If you’re just running OPA via the In-Cluster Agent and Admission Controller, and not taking advantage of the Continuous Integration feature, you’ll probably end up with some frustrated developers. They’ll merge their changes in to the main branch, only to find that the deployment process has broken as the Admission Controller rejects their changes. Or maybe an Ops engineer comes knocking a couple weeks later, because the In-Cluster Agent has found some new Action Items caused by their changes. But if teams incorporate the same OPA policies into their CI process, they’ll have been prevented from merging their changes until the problem is fixed.
In Kubernetes, an Admission Controller (or Validating Webhook) listens to the Kubernetes API for new resources entering the cluster. Whenever a user, bot, or in-cluster operator wants to create or update a resource, the Admission Controller gets a chance to examine it first. If the resource violates the Admission Controller’s policy, it can reject the API request, reporting any details back to the caller.
This is a great place to put hard-line policies. For instance, if you want to be sure that none of the workloads in your cluster pull images from quay.io and Docker Hub, Admission Control is a great place to enforce that policy. Of course, an administrator can make exemptions for particular resources and namespaces if need be.
Fairwinds Insights can run OPA as a CronJob inside of a running Kubernetes cluster. In this context, the agent will search for any resources in the cluster which match your policies, and will create an Action Item inside the Fairwinds Insights dashboard.
For each OPA policy, you can customize the following fields in the Insights UI:
This is a great, non-invasive way to get started with OPA. Rather than enforcing policies that you have yet to tune, you can have them run passively on your existing resources to see what they might affect. This is also a great way to run nice-to-have policies — things that shouldn’t necessarily prevent a deployment, but that you still want to have eyes on.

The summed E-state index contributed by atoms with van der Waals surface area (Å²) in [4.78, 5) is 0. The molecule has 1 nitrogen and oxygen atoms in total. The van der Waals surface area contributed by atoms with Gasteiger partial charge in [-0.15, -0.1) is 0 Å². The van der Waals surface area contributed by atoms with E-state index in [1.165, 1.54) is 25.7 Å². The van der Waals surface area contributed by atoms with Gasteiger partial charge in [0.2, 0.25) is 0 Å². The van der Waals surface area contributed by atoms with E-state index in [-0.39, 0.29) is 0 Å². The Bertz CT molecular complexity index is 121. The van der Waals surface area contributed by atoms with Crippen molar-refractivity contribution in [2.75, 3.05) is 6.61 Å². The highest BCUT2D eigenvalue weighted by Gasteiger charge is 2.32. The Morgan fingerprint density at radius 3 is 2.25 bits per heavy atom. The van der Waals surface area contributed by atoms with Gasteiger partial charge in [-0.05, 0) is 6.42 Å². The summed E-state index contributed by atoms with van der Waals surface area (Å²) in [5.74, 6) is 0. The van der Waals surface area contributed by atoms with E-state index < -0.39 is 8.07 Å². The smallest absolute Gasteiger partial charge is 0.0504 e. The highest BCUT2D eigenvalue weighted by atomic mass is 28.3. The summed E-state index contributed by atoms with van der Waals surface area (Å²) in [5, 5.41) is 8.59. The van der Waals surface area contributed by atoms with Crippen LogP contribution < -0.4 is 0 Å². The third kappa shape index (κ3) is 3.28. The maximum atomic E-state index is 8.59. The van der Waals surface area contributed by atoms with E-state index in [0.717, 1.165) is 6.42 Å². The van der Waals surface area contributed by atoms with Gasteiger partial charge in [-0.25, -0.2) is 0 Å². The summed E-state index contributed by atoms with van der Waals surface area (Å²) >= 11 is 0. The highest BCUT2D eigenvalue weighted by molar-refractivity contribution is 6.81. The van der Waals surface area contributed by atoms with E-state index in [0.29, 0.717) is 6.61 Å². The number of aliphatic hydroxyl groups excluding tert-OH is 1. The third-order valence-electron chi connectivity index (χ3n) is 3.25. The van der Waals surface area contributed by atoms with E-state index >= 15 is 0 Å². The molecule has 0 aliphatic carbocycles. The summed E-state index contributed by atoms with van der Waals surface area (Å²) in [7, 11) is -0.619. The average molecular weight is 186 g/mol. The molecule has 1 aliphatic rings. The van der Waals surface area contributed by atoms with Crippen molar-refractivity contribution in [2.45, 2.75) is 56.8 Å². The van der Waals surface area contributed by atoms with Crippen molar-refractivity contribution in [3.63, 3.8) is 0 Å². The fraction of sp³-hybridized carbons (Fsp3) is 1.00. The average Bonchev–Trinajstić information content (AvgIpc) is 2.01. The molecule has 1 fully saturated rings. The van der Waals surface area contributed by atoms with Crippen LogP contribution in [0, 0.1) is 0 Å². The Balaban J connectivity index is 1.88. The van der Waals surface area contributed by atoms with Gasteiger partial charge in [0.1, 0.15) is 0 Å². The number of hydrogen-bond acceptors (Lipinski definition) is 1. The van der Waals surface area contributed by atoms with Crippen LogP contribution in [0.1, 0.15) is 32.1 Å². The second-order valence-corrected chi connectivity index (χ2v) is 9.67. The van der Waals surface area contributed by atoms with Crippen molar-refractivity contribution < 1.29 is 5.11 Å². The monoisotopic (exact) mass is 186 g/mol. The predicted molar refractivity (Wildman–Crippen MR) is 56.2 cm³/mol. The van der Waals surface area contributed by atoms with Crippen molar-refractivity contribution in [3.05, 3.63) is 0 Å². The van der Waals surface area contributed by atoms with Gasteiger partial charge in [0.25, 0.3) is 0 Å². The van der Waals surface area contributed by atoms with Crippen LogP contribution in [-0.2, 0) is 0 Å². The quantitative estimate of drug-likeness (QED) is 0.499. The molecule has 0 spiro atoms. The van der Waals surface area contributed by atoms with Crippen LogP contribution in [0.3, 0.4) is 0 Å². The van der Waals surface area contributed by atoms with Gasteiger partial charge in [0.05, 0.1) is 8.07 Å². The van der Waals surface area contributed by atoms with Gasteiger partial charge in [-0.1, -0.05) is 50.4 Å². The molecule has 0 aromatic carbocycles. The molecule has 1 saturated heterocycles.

The Open Policy Agent team provides some great open source solutions for running Rego policies in a variety of contexts, like Gatekeeper (their Admission Controller) and Conftest (a CLI for checking YAML files). But a SaaS platform like Fairwinds Insights can provide a much more seamless, unified experience for managing OPA at scale.
One major advantage is the ability to federate out your OPA policies to every cluster in your fleet. With the open source tooling, you’ll need to kubectl apply every new policy to every cluster. Maybe that’s not too much of a strain if you have a couple clusters, but for organizations with dozens to hundreds of clusters, it can become a nightmare. How can you be sure that they’re all running the latest version of every policy? With Fairwinds Insights, you simply upload your policy via the API, and it automatically gets distributed to every cluster in your fleet.
Another advantage is the ability to run the same policies across different contexts. Different open source tools in the OPA suite expect different input formats, so it can be difficult to reuse the same policies in CI that you’re using in Admission Control. But Fairwinds Insights has designed its OPA integration to be consistent across all environments, so if your CI checks pass, you can be sure the Admission Controller won’t complain.
We’re constantly iterating on the Insights platform to provide new features, and we’ve got some great ideas for how to improve our OPA integration in the coming months, especially with respect to dashboarding and alerting.
I’m really excited about the direction Fairwinds Insights is taking by incorporating OPA. It reaffirms our commitment to open standards and to the Kubernetes community, and greatly expands the functionality of our product. When combined with Fairwinds Insights, OPA will give cluster administrators the confidence that their internal policies are being enforced throughout the development and deployment process.